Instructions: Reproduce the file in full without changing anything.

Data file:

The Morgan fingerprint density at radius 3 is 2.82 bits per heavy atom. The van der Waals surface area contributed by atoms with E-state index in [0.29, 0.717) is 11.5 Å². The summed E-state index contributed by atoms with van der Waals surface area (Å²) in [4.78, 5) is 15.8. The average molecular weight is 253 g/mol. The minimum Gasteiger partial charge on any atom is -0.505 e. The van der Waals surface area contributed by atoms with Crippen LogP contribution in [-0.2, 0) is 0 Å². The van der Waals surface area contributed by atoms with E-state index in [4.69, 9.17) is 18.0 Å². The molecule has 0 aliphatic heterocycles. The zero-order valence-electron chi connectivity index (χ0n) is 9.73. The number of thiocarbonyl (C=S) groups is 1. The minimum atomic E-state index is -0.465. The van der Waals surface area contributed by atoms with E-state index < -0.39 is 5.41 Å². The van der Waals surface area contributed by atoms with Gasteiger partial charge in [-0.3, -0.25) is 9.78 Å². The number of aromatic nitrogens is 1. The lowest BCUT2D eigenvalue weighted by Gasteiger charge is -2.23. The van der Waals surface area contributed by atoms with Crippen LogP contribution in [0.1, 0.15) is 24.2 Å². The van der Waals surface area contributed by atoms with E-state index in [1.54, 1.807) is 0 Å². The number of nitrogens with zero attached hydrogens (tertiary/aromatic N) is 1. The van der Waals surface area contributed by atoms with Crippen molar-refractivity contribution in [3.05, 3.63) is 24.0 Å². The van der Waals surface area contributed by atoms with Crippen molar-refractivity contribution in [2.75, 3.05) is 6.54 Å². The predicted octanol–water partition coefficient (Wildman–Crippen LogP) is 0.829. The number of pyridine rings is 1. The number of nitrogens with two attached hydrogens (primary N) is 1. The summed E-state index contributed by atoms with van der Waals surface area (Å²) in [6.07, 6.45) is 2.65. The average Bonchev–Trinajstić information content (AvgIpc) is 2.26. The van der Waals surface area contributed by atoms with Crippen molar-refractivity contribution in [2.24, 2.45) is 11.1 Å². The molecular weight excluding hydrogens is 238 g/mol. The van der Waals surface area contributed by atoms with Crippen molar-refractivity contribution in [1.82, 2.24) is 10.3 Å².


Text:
The Morgan fingerprint density at radius 3 is 2.82 bits per heavy atom. The van der Waals surface area contributed by atoms with E-state index in [0.29, 0.717) is 11.5 Å². The summed E-state index contributed by atoms with van der Waals surface area (Å²) in [4.78, 5) is 15.8. The average molecular weight is 253 g/mol. The minimum Gasteiger partial charge on any atom is -0.505 e. The van der Waals surface area contributed by atoms with Crippen LogP contribution in [-0.2, 0) is 0 Å². The van der Waals surface area contributed by atoms with E-state index in [4.69, 9.17) is 18.0 Å². The molecule has 0 aliphatic heterocycles. The zero-order valence-electron chi connectivity index (χ0n) is 9.73. The number of thiocarbonyl (C=S) groups is 1. The minimum atomic E-state index is -0.465. The van der Waals surface area contributed by atoms with E-state index < -0.39 is 5.41 Å². The van der Waals surface area contributed by atoms with Gasteiger partial charge in [-0.3, -0.25) is 9.78 Å². The number of aromatic nitrogens is 1. The lowest BCUT2D eigenvalue weighted by Gasteiger charge is -2.23. The van der Waals surface area contributed by atoms with Crippen LogP contribution in [0.1, 0.15) is 24.2 Å². The van der Waals surface area contributed by atoms with E-state index in [1.54, 1.807) is 0 Å². The number of nitrogens with zero attached hydrogens (tertiary/aromatic N) is 1. The van der Waals surface area contributed by atoms with Crippen molar-refractivity contribution in [3.05, 3.63) is 24.0 Å². The van der Waals surface area contributed by atoms with Crippen molar-refractivity contribution in [2.75, 3.05) is 6.54 Å². The predicted octanol–water partition coefficient (Wildman–Crippen LogP) is 0.829. The number of pyridine rings is 1. The number of nitrogens with two attached hydrogens (primary N) is 1. The summed E-state index contributed by atoms with van der Waals surface area (Å²) in [6.07, 6.45) is 2.65. The average Bonchev–Trinajstić information content (AvgIpc) is 2.26. The van der Waals surface area contributed by atoms with Crippen molar-refractivity contribution in [2.24, 2.45) is 11.1 Å². The molecular weight excluding hydrogens is 238 g/mol. The van der Waals surface area contributed by atoms with Crippen molar-refractivity contribution in [1.82, 2.24) is 10.3 Å².